Closing the Gender Gap, One E-Battle at a Time


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Judy Jetset, center, amid the League of Legends video game event at the Playwright Irish Pub in Midtown Manhattan.

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Jessica Lehrman for The New York Times

Judy Jetset walked around the bar at the Playwright Irish Pub in Midtown Manhattan, checking in on the 40 people she had brought together to watch a sports event. She said hello to people she hadn’t yet met, and then introduced them to others in the group. She was something of an ambassador for the assembled fans of League of Legends, a multiplayer online game that draws amateur and professional players, as well as sponsors and fantasy leagues.

Being broadcast on this Sunday afternoon in March was League of Legends’ championship series. TVs around the bar showed an animated clash of mutant-like animated characters with spikes covering their arms and horns atop their heads, chasing one another through colorful mazes. The goal is to destroy the opponent’s “nexus,” which is an illuminated power source. When the mutants are successful, pixelated flashes of neon red, green and purple explode on a grassy battle arena in the center of the screen.

Dressed in her gold and white League of Legends custom jersey, Ms. Jetset, 29, approached a red velvet chair and introduced herself to Jenny Zhao, 18. Ms. Zhao was nestled into the cushioned seat with another friend, Amy Zhu, 21, who had urged her to attend the event.

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Ms. Jetset, in her gold and white League of Legends custom jersey, is trying to promote e-sports among women.

Credit
Jessica Lehrman for The New York Times

Of the people there, a handful were women. This was a disappointment to Ms. Jetset, who works as a service desk technician at Weill Cornell Medicine in New York.

She asked Ms. Zhao what made her decide to come. She was hoping for insight to help her better promote the sport among women. “I’m not the kind of person who would just show up to an e-sports meetup,” Ms. Zhao said, using the game genre’s catchall term. “It makes it more comfortable that it’s not a guy running this.”

Games like League of Legends, which are played virtually but have created real-life communities like this one, are a new frontier in gaming, turning into a large adult-centric business in the last five years. This is how it works: People play games like League of Legends on computers or smartphones and pit themselves against other players, often strangers, on a streaming service called Twitch. Players can log on to Twitch at any given time to battle opponents in real time who also happen to be logged on. Tournaments can be watched at designated times by tuning in to Twitch’s live streaming.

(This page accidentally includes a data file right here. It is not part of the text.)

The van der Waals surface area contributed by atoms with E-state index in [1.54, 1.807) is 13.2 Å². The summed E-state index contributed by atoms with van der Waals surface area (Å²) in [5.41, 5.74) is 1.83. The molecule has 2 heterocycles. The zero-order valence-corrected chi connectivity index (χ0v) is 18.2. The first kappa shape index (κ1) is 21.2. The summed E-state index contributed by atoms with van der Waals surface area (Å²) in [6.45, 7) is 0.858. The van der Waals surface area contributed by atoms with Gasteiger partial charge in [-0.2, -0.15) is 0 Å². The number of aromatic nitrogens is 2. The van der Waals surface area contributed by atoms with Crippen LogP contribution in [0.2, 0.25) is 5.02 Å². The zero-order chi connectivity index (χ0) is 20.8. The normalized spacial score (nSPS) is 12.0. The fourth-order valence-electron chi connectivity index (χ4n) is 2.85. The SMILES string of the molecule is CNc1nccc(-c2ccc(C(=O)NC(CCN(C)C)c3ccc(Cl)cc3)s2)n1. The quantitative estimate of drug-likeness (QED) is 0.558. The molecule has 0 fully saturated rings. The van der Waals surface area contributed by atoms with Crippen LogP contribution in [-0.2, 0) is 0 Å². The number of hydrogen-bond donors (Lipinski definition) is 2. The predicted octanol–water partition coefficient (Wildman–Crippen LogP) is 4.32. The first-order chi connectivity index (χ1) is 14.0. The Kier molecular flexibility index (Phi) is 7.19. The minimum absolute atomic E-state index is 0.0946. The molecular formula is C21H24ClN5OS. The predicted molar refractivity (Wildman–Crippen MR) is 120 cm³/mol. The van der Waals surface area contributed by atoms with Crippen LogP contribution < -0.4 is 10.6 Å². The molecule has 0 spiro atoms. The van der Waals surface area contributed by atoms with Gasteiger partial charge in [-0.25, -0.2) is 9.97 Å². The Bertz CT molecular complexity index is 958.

League of Legends, according to Riot Games, the company that produces it, attracts 67 million players a month, with 27 million people playing daily.

It’s unclear the exact percentage of women who are fans; Nicola Piggott, a spokeswoman for Riot, wouldn’t disclose the demographic breakdown. But NewZoo, a gaming market research company, said women make up about 25 percent of the enthusiasts in the United States.

The world of gaming is male-dominated, and sexism has burdened the efforts of those who try to expand its reach. Notably there was the GamerGate scandal in which some male gamers bullied and harassed female players or others who had been designated as using video games to push a political or social agenda.

Harassment is one of the reasons Ms. Jetset uses an alias: Jetset isn’t her real last name, which she declined to provide. She says the alias insulates her from being the target of online trolling. She has had male gamers comment to her on social media that she must be using League of Legends to meet guys. But most often, she is not taken seriously by some men whose interests and knowledge are no greater than hers. “The deepest sexism is the insinuation that my opinion matters less,” she said.

Women like Ms. Jetset are attempting to close that fissure with smaller, more inclusive local meetups. They seek a broader outreach as well. Last year, she and another gamer, Cristina Amaya, 25, who lives in Washington and is the creator of the New York League of Legends group, founded a tournament. The Facebook group for the meetup has more than 3,000 members, and moderating the comments is a big job for Ms. Jetset and the two other gamers — both men — who oversee the page. “I’ve faced harassment from so many men,” Ms. Amaya said. “Sexual harassment. Insulting comments. Comments about my intelligence. I wish it wasn’t like that. I wish there was more I could do.”

Ms. Jetset had another meetup planned for Saturday and was optimistic that it would attract a higher female turnout. “I’m always hoping more women will come, but I understand it can be very intimidating for women to come to social events geared towards gamers,” she said. “All I can do is do my best to make women feel welcome.”

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